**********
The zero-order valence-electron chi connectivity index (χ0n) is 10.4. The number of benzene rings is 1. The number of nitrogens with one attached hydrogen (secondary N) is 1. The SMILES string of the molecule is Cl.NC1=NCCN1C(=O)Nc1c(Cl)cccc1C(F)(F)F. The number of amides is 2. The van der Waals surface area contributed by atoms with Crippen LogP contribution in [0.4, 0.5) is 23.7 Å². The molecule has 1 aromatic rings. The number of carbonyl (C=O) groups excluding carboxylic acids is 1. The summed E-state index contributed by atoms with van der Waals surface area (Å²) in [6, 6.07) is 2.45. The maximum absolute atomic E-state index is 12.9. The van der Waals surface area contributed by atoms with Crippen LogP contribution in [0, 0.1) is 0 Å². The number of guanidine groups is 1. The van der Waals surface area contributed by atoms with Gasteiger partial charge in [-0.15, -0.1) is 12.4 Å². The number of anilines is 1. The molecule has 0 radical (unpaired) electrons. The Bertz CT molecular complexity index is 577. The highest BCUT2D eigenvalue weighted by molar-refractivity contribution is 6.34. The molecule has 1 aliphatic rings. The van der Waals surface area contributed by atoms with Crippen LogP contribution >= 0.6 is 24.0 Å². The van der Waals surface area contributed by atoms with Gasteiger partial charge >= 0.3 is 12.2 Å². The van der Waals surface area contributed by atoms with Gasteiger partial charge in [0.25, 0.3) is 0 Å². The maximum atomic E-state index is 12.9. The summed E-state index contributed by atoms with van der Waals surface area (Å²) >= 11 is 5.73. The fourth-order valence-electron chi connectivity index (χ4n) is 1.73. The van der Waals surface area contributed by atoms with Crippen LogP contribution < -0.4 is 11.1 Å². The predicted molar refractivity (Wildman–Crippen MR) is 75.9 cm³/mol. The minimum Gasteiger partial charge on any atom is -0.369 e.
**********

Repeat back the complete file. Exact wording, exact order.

The zero-order valence-electron chi connectivity index (χ0n) is 10.4. The number of benzene rings is 1. The number of nitrogens with one attached hydrogen (secondary N) is 1. The SMILES string of the molecule is Cl.NC1=NCCN1C(=O)Nc1c(Cl)cccc1C(F)(F)F. The number of amides is 2. The van der Waals surface area contributed by atoms with Crippen LogP contribution in [0.4, 0.5) is 23.7 Å². The molecule has 1 aromatic rings. The number of carbonyl (C=O) groups excluding carboxylic acids is 1. The summed E-state index contributed by atoms with van der Waals surface area (Å²) in [6, 6.07) is 2.45. The maximum absolute atomic E-state index is 12.9. The van der Waals surface area contributed by atoms with Crippen LogP contribution in [0, 0.1) is 0 Å². The number of guanidine groups is 1. The van der Waals surface area contributed by atoms with Gasteiger partial charge in [-0.15, -0.1) is 12.4 Å². The number of anilines is 1. The molecule has 0 radical (unpaired) electrons. The Bertz CT molecular complexity index is 577. The highest BCUT2D eigenvalue weighted by molar-refractivity contribution is 6.34. The molecule has 1 aliphatic rings. The van der Waals surface area contributed by atoms with Crippen LogP contribution >= 0.6 is 24.0 Å². The van der Waals surface area contributed by atoms with Gasteiger partial charge >= 0.3 is 12.2 Å². The van der Waals surface area contributed by atoms with Gasteiger partial charge in [0.25, 0.3) is 0 Å². The maximum atomic E-state index is 12.9. The summed E-state index contributed by atoms with van der Waals surface area (Å²) >= 11 is 5.73. The fourth-order valence-electron chi connectivity index (χ4n) is 1.73. The van der Waals surface area contributed by atoms with Crippen LogP contribution < -0.4 is 11.1 Å². The predicted molar refractivity (Wildman–Crippen MR) is 75.9 cm³/mol. The minimum Gasteiger partial charge on any atom is -0.369 e.